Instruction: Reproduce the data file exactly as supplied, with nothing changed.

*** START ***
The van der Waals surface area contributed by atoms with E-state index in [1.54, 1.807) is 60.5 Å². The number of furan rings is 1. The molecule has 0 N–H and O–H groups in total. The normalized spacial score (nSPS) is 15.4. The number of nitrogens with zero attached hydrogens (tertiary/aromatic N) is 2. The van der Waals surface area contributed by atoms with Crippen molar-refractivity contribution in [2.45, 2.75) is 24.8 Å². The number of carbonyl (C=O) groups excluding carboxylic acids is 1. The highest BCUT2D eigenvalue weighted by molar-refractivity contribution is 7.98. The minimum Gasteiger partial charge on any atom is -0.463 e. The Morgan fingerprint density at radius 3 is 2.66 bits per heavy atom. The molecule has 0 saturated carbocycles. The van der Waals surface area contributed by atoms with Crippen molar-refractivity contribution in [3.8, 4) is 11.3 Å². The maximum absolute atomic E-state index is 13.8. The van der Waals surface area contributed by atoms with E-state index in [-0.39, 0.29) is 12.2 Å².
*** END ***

The van der Waals surface area contributed by atoms with E-state index in [1.54, 1.807) is 60.5 Å². The number of furan rings is 1. The molecule has 0 N–H and O–H groups in total. The normalized spacial score (nSPS) is 15.4. The number of nitrogens with zero attached hydrogens (tertiary/aromatic N) is 2. The van der Waals surface area contributed by atoms with Crippen molar-refractivity contribution in [2.45, 2.75) is 24.8 Å². The number of carbonyl (C=O) groups excluding carboxylic acids is 1. The highest BCUT2D eigenvalue weighted by molar-refractivity contribution is 7.98. The minimum Gasteiger partial charge on any atom is -0.463 e. The Morgan fingerprint density at radius 3 is 2.66 bits per heavy atom. The molecule has 0 saturated carbocycles. The van der Waals surface area contributed by atoms with Crippen molar-refractivity contribution in [3.8, 4) is 11.3 Å². The maximum absolute atomic E-state index is 13.8. The van der Waals surface area contributed by atoms with E-state index in [-0.39, 0.29) is 12.2 Å².